Church of God in Christ Pastor at March for Life: 'A Lot of Christophobic People in US'

March for Life
Pro-lifers stand in front of pro-choice protesters at the March for Life in Washington, D.C. on Jan. 27, 2017. |

Speaking at the Annual March for Life in Washington, D.C., Friday, Bishop Vincent Matthews of the Church of God in Christ said there are "a lot of Christophobic people in this nation," and also that black people are being "snuffed out" through abortion.

Matthews introduced himself as having three identities: a Christian who loves Christ, a bishop of a predominantly African-American denomination that has 6.5 million members, and a black American.

Bishop Vincent Matthews
Bishop Vincent Matthews of the Church of God in Christ speaks at the March for Life in Washington, D.C., Jan. 27, 2017. |

Talking about abortion, Matthews, father of 10, told the crowd, "It's the same slaughter that sought to kill Moses, and the same type of slaughter that also sought to kill Jesus."

He continued, "There are a lot of Christophobic people in this nation. Christophobic people who fight against the Gospel. They fight against us and tell us to be loving when they want to kill our children. But enough is enough."

Matthews said his whole church stands to raise the pro-life issue. The congregations of the 12,000 churches under his denomination are lining up to adopt the children of women who want to have abortion, he noted. "You have a choice, we will take your children."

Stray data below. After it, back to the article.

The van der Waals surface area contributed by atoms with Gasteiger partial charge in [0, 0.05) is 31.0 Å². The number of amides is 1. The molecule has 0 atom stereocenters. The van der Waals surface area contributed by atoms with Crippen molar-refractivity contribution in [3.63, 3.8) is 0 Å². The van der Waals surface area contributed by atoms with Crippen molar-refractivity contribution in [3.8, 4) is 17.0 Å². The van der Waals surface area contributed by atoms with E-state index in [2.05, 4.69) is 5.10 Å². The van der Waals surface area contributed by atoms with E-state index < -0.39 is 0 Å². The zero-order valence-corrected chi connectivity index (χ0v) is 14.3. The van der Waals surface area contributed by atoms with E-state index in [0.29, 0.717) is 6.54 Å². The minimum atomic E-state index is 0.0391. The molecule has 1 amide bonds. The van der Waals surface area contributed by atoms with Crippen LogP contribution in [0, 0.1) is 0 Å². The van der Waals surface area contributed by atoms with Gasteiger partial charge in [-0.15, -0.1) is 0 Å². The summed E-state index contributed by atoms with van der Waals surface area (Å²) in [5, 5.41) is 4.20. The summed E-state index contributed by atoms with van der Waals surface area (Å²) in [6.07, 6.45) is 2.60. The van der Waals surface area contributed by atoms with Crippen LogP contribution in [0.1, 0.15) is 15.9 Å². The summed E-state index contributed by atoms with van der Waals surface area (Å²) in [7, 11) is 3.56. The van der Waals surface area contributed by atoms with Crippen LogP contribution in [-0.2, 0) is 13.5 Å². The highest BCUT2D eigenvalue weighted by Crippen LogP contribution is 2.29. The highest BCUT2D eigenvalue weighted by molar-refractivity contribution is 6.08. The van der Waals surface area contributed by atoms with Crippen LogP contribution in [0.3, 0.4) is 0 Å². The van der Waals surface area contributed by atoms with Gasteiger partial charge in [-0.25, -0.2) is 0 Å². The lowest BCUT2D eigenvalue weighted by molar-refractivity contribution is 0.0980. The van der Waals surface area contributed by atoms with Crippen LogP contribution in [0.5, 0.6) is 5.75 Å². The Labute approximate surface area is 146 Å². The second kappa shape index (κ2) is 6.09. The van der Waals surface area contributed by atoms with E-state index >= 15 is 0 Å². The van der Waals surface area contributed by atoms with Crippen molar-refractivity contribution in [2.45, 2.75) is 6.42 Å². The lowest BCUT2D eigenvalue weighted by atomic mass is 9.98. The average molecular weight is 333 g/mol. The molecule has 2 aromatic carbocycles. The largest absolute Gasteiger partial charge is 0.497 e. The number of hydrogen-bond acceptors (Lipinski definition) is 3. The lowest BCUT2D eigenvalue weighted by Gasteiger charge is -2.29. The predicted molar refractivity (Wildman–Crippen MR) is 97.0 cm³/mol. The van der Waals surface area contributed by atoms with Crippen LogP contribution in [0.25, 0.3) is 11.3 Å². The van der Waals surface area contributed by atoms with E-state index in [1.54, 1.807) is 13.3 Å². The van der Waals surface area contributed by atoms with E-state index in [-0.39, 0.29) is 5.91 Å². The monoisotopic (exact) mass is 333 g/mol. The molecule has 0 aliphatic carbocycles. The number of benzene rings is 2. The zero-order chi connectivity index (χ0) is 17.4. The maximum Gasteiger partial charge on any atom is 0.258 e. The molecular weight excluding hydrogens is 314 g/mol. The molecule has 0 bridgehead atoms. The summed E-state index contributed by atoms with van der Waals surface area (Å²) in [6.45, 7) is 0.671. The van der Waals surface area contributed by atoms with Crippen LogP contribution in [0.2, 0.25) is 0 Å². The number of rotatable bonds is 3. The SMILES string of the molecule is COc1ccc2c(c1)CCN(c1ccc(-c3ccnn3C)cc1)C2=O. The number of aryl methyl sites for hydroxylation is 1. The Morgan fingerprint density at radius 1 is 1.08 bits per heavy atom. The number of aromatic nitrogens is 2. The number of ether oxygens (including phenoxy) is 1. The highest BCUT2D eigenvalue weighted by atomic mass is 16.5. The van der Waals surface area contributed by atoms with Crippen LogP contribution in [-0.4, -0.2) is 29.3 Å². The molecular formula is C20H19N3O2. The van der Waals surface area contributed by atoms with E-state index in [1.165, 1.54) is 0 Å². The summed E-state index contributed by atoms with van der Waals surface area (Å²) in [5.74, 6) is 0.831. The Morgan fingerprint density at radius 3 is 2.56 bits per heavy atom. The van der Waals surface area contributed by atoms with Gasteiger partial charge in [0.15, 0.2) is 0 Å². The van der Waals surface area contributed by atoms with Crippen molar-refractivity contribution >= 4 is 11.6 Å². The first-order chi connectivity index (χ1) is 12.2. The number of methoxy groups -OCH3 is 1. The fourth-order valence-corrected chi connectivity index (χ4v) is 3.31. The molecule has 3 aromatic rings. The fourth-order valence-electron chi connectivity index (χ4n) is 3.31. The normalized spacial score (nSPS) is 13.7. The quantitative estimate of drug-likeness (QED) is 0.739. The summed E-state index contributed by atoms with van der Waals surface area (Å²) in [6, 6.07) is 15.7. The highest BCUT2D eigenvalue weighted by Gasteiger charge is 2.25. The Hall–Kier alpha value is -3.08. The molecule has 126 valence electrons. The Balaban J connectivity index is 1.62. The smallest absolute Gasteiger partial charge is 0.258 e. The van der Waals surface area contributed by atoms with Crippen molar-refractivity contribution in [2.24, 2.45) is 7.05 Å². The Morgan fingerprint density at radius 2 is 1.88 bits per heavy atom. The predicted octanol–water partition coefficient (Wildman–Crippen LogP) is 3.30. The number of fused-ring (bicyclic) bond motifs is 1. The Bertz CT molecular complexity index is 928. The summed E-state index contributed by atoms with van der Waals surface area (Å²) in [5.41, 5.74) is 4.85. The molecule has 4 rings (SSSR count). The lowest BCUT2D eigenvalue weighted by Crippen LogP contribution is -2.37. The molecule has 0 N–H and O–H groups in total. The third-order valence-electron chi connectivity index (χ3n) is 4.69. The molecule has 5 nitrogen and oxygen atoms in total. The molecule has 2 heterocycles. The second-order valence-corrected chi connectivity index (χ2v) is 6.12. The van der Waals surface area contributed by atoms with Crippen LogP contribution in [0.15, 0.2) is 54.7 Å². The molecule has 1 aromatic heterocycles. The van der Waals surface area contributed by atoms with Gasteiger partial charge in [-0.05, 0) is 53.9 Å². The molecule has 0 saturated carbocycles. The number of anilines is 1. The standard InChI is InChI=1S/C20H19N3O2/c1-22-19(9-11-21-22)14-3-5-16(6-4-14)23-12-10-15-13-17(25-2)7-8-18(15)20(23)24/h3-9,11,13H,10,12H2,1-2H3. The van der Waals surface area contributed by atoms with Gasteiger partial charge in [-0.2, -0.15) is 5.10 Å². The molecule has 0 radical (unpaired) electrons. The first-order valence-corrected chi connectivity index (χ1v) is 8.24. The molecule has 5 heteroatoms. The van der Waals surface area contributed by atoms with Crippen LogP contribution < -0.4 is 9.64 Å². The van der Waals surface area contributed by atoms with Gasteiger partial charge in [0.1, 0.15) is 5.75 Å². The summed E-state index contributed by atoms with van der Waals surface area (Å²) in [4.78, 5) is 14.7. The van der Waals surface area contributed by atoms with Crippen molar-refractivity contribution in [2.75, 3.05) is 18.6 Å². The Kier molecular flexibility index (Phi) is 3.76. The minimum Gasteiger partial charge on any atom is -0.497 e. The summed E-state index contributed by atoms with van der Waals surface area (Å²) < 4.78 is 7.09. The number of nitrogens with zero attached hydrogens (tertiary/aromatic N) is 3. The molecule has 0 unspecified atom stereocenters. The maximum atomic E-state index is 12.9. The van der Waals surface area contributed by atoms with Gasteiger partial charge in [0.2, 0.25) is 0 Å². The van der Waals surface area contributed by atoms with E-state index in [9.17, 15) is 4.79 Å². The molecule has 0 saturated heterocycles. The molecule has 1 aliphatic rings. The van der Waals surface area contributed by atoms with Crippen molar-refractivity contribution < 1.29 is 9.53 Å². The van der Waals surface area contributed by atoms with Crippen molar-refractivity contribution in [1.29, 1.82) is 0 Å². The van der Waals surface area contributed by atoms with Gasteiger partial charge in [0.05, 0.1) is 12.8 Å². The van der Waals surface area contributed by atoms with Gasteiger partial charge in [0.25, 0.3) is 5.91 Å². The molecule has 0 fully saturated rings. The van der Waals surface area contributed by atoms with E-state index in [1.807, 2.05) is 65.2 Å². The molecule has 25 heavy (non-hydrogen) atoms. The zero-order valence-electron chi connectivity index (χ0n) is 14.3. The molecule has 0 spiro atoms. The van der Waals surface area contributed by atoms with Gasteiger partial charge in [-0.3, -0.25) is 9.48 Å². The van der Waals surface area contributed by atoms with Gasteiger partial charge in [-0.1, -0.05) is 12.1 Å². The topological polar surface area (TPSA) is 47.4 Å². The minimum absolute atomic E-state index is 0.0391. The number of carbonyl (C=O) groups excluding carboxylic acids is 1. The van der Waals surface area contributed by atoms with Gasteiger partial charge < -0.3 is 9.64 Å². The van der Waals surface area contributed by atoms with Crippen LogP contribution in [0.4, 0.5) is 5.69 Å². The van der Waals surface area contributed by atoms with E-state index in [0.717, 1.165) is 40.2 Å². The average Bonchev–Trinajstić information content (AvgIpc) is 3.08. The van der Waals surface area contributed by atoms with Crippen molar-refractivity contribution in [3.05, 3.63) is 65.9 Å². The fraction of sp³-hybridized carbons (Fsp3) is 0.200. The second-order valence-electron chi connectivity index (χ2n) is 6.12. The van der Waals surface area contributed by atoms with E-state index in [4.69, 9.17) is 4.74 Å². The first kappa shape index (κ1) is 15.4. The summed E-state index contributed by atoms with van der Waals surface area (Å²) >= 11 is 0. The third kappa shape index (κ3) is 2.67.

As a black man, he said, he is "the elephant in the room."

"But as you stand here, you're protecting black Americans and Africans around the world," he told the pro-life crowd. "My people are being hunted like animals. People cry for Harambe, but they have no love for us as we're being killed every day. Enough is enough. It's time to rise up. It's our time to save lives.

"The slaughter shall end."

In his prayer before the march began, Matthews said black people, white people, Latinos and Asians are one people.

The 44th annual March for Life took place on the National Mall, beginning near the Smithsonian building.

Vice President Mike Pence, adviser to President Trump Kellyanne Conway, Baltimore Ravens tight end Benjamin Watson, Cardinal Timothy Dolan of New York City, and Sen. Joni Ernst (R-Iowa) were also among the speakers.

"Life is winning in America and today is a celebration in that progress," Pence said. "We've come to a historic moment in the cause of life and we must approach it with with compassion for every American. Life is winning in America because of you."

In a media interview last year, Watson talked about how race factors into the issue of abortion. "I do know that blacks kind of represent a large portion of the abortions, and I do know that honestly the whole idea with Planned Parenthood and (Margaret) Sanger in the past was to exterminate blacks, and it's kind of ironic that it's working," Watson said in the interview with the blog of San Diego-based Turning Point Pregnancy Resource Center. "We [as minorities] support candidates, and overwhelmingly support the idea of having Planned Parenthood and the like, and yet, that is why she created it."

On Friday, Watson called on the men in the crowd to rise up and stand for the innocent and for mothers in crisis. "Men, we can be silent no more," he said.

The March for Life was founded in 1973, when a group of pro-life leaders gathered at Nellie Gray's home in Washington, D.C., to express concern that the first Anniversary of Roe v. Wade would come and go with no recognition, according to the organizers.

On Jan. 22, 1974 the first March for Life was held on the steps of the Capitol. Pro-lifers have been marching for life every year since.

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